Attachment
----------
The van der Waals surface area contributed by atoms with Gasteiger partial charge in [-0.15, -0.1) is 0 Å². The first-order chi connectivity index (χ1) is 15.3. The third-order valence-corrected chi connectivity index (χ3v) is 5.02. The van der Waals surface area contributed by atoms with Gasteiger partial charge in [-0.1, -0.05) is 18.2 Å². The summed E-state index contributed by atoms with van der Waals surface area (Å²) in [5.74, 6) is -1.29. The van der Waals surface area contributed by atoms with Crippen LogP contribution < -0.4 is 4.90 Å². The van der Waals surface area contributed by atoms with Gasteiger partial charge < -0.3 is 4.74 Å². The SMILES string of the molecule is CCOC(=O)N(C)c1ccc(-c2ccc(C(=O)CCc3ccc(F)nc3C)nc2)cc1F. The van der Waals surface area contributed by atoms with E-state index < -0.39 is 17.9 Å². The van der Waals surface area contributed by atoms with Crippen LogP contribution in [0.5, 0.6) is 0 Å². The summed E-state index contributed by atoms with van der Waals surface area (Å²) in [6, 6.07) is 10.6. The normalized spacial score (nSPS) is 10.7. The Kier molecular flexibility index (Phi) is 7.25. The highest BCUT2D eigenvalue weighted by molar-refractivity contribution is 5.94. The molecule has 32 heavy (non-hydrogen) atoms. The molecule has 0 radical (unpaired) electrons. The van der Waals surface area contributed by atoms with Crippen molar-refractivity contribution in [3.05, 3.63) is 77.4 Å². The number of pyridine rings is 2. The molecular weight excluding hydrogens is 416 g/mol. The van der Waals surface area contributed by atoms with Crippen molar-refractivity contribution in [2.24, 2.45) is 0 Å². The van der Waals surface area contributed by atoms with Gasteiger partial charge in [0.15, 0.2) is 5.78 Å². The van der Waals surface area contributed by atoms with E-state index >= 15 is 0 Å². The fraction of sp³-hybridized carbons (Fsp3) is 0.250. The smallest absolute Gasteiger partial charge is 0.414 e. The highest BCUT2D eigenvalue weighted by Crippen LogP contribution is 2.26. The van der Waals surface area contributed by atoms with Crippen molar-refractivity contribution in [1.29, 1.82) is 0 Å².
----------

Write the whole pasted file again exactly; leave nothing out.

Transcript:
The van der Waals surface area contributed by atoms with Gasteiger partial charge in [-0.15, -0.1) is 0 Å². The first-order chi connectivity index (χ1) is 15.3. The third-order valence-corrected chi connectivity index (χ3v) is 5.02. The van der Waals surface area contributed by atoms with Gasteiger partial charge in [-0.1, -0.05) is 18.2 Å². The summed E-state index contributed by atoms with van der Waals surface area (Å²) in [5.74, 6) is -1.29. The van der Waals surface area contributed by atoms with Crippen LogP contribution < -0.4 is 4.90 Å². The van der Waals surface area contributed by atoms with Gasteiger partial charge < -0.3 is 4.74 Å². The SMILES string of the molecule is CCOC(=O)N(C)c1ccc(-c2ccc(C(=O)CCc3ccc(F)nc3C)nc2)cc1F. The van der Waals surface area contributed by atoms with E-state index < -0.39 is 17.9 Å². The van der Waals surface area contributed by atoms with Crippen LogP contribution in [0.5, 0.6) is 0 Å². The summed E-state index contributed by atoms with van der Waals surface area (Å²) in [6, 6.07) is 10.6. The normalized spacial score (nSPS) is 10.7. The Kier molecular flexibility index (Phi) is 7.25. The highest BCUT2D eigenvalue weighted by molar-refractivity contribution is 5.94. The molecule has 32 heavy (non-hydrogen) atoms. The molecule has 0 radical (unpaired) electrons. The van der Waals surface area contributed by atoms with Crippen molar-refractivity contribution in [3.05, 3.63) is 77.4 Å². The number of pyridine rings is 2. The molecular weight excluding hydrogens is 416 g/mol. The van der Waals surface area contributed by atoms with Crippen molar-refractivity contribution in [2.24, 2.45) is 0 Å². The van der Waals surface area contributed by atoms with Gasteiger partial charge in [0.15, 0.2) is 5.78 Å². The van der Waals surface area contributed by atoms with E-state index >= 15 is 0 Å². The fraction of sp³-hybridized carbons (Fsp3) is 0.250. The smallest absolute Gasteiger partial charge is 0.414 e. The highest BCUT2D eigenvalue weighted by Crippen LogP contribution is 2.26. The van der Waals surface area contributed by atoms with Crippen molar-refractivity contribution in [1.29, 1.82) is 0 Å².